The Fourth Grade Wizards

By Barthe DeClements; Puffin Books, 1988; pp 122

Plot: Marianne is having trouble focusing in her fourth grade class. She’d rather lay her head down on her desk and remember life as it was before her mother was killed in a plane crash. Her only friend is the mischievous Jack, the class prankster, whose antics and spitball projector keep him from earning the coveted “Master Wizards,”an  honor bestowed on the well-rounded students each semester. Marianne’s other friend is Brittany, who is always waiting at the door of her apartment each day after school. Brittany’s mom has eyes on Marianne’s father, while Brittany cannot keep her eyes and hands off of Marianne’s mother’s jewelry. When Marianne’s father decides to move out their apartment into a house a mile away, Jack tells Marianne what she needs is a wolf-hybrid puppy. Surprisingly, her father consents. Too bad Brittany and her mother persist in weaseling themselves into Marianne’s father’s life. Too bad the wolf-hybrid puppy runs away. Is that Marianne’s mother’s ring on Brittany’s finger? Can Marianne ever earn the distinction of “Master Wizard”?

Genre: Fiction

Reading Level: Grades 4 to 6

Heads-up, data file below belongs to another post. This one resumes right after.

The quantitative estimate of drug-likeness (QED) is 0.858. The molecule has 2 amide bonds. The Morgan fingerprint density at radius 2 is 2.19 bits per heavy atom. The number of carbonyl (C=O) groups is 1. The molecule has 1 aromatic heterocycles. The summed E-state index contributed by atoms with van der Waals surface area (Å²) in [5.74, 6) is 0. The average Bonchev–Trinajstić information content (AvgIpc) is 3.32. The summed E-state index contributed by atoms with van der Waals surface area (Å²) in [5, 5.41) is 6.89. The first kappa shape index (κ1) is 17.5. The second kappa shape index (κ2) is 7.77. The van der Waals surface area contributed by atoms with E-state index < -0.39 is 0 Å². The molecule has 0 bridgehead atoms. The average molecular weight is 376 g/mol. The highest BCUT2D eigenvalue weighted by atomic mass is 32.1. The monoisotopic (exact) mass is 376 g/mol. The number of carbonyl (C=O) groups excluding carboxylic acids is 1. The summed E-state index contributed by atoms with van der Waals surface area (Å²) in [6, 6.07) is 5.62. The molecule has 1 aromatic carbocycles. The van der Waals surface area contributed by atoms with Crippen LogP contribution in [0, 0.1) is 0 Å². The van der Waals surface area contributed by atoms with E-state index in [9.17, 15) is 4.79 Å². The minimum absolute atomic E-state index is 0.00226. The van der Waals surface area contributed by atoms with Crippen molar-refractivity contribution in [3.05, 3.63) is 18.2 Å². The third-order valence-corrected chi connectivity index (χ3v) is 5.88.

Review: This book is simultaneously LOL funny and poignant. The author captures all the spit balls, social awkwardness, class consciousness, and snootiness of fourth grade. The main character is a young girl whose mother was killed in a plane crash before the start of fourth grade. The book will appeal to that deepest fear of all children and greatest longing, for a family and puppy (not necessarily in that order). Some of the material is dated—classified newspaper ads and latchkey kids. The author captures the insecurity of a girl whose world has been upended and how she copes with school, the alpha girl in her class, and unwanted friendships. The character of Jack, a class clown and natural leader who is fond of Marianne and looks out for her, is adorable. It is Jack who suggests that Marianne get a wolf-hybrid puppy, an event that is a turning point in her life. Inspired by author DeClements’ stint as a school psychologist, this story ends where it began, with DeClements asking Marianne what her soon-to-be step mother calls her.


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